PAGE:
A disillusioned killer embarks on his last hit but first he has to overcome his affections for his cool, detached partner. Thinking it's dangerous and improper to become involved with a colleague he sets out to find a surrogate for his affections. Against the sordid and surreal urban nightscape (set in contemporary Hong Kong), he crosses path with a strange drifter looking for her mysterious ex-boyfriend and an amusing mute trying to get the world's attention in his own unconventional ways.

It’s Goethe Gone Wild! In this darkly-funny adaptation of his classic text, Svankmajer unleashes a host of marvelous scenes: ballerinas raking grass in a field, an egg discovered in a loaf of bread, a shape-shifting fetus conjured from clay. Faust (Petr Cepek) summons Mephistopholes to strike a diabolical bargain: his soul in exchange for twenty-four years of Lucifer’s ‘quality time.’ Faust is a surrealist synthesis of shifting modes and settings. Dir. Jan Svankmajer, 1994, 97 min.

Howard Hawks always claimed that he told Cecil B. DeMille to rewrite the title cards for his reincarnation melodrama The Road to Yesterday (1925) to make it a comedy. Hawks’ droll jab at DeMille’s masterpiece sounds more like a description of the former’s own first film, Fig Leaves, made one year later. Fig Leaves also harks back to successful DeMille high-fashion extravaganzas like Don’t Change Your Husband (1919), which set the pattern for what later became screwball comedy. It is Hawks’ first example of that genre, primitive in more ways than one; the framing scenes are set in a Flintstones-like Garden of Eden (designed by William S. Darling and William Cameron Menzies), where Eve (Olive Borden) complains to Adam (George O’Brien) that she “doesn’t have a thing to wear”–enter the serpent. Cut to 1926, where Adam and Eve face the same timeless problem, with the serpent split into next-door-neighbor Alice (Phyllis Haver) and a snaky seducer, Andre the fashion designer (Josef Andre). With lively playing and sophisticated satire, this Ur-comedy of remarriage portends the charm of His Girl Friday. Dir. Howard Hawks, 1926, 68 min.

Breakfast, lunch and dinner get the Svankmajer treatment in Food, a willfully unappetizing, but formally audacious buffet of
hallucinations. Dir. Jan Svankmajer, 1992, 17 min.

Frankenstein (Mortal Toys)
A Miniature Spectacle
Directed and Designed by Susan Simpson and Janie Geiser
Written by Erik Ehn, Based on the novel by Mary Shelley
Music Composed and Performed by Severin Behnen
Performers: Chris Payne, Dana Wilson, Eli Presser, Sarah Brown, Janie
Geiser, Susan Simpson.
Lighting Design by Jeanette Yew, John Eckert and Shannon Scrofano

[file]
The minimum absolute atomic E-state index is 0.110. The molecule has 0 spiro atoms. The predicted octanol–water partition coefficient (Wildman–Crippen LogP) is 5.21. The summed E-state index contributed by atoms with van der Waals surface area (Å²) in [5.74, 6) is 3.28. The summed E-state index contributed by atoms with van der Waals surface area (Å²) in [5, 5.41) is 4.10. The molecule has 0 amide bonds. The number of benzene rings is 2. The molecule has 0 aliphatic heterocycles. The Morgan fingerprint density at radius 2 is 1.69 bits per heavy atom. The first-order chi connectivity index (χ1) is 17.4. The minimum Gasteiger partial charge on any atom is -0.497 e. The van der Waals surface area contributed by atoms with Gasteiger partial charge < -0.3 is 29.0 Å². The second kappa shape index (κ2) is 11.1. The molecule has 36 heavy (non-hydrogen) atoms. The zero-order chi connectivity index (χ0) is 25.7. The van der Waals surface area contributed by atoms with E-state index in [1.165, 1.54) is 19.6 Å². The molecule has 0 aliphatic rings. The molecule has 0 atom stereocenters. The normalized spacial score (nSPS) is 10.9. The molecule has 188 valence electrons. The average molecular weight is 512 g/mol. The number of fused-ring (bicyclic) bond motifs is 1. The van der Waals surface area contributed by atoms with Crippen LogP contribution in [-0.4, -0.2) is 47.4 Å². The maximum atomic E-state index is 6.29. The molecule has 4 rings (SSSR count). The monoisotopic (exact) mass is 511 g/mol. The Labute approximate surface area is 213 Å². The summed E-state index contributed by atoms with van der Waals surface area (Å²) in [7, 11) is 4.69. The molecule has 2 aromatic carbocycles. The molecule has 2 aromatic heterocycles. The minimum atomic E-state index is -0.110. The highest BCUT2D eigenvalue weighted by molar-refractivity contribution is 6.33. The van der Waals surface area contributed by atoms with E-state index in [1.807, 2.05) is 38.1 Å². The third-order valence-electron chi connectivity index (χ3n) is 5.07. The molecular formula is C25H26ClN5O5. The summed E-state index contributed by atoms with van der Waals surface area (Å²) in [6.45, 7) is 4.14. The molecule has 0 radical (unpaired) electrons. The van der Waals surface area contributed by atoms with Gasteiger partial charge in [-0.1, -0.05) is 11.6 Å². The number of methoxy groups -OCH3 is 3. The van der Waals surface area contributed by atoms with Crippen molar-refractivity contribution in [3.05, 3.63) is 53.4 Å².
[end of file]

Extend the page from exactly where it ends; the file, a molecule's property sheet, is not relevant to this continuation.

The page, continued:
Shadow Puppets created by Leah Chun.
Frankenstein (Mortal Toys) Frankenstein (Mortal Toys) follows the
haunted journey of Victor Frankenstein and his startling emotional
monster. The menacing beauty of the arctic and the high Alps surround
the distraught scientist as he confronts the loneliness and rage of
his alienated creature. The spectacle is performed within a small
proscenium frame using puppets based on 18th Century American portrait
paintings, and lush sets inspired by Romantic era landscape painting.
Projected film and shadow puppets emerge from this central set to
provide windows into the souls of the man and his monster.
Frankenstein (Mortal Toys) reveals an uncanny world of melancholy,
loss, and existential longing.
Frankenstein (Mortal Toys) features Severin Behnen's hypnotic live
score for piano, accordion, organ, and violin. 

First-time director Ronald Bronstein describes his extraordinary film as “a brown tomato lobbed with spazmo aim at the spotless surface of the silver screen.” We prefer to call it a “naturalist disaster.” Be forewarned: audience response has been intensely divided. Frownland has garnered both passionate raves and scathing pans, while festival screenings have ended in screaming matches between patrons. Frownland is strong stuff, but none of its notorious reputation does justice to the savage dark humor, emotional heft and stylistic audacity of Bronstein’s phenomenal first film. Above all else, Frownland is a pitch-black character study of Keith (an extraordinary Dore Mann), a hopelessly inarticulate, socially-inept door-to-door salesman. Keith lives in the kitchen of a cramped New York apartment which he shares with a condescending hipster roommate. Keith’s sad life is characterized by several extremely awkward attempts at human contact. The film’s final act is a bravura sequence that invites viewers into the fractured psyche of its broken, yet oddly sympathetic anti-hero. Essential viewing. Dir. Ronnie Bronstein, 2007, 106 min.

This film is famous among monster lovers everywhere as the first in which Godzilla “flies” using his radioactive breath to propel himself through the air. It has the same punch as watching your favorite WWF fighter debut a new move. The poster tagline reads: “Our environment is doomed!” and writer/director Yoshimitsu Banno was obviously sincere in his quest to make a serious film about a large smog monster that feeds on sludge and leaves a trail of acid mist in its wake. When this gross polluter attacks Japan, a radical environmentalist named Godzilla rises to the challenge. The result is a sometimes jaw dropping, rock and roll monster movie with tripped out animation, Japanese go-go girls and the classic musical number “Save the Earth.” Dir. Yoshimitsu Banno, 1971, 87 min.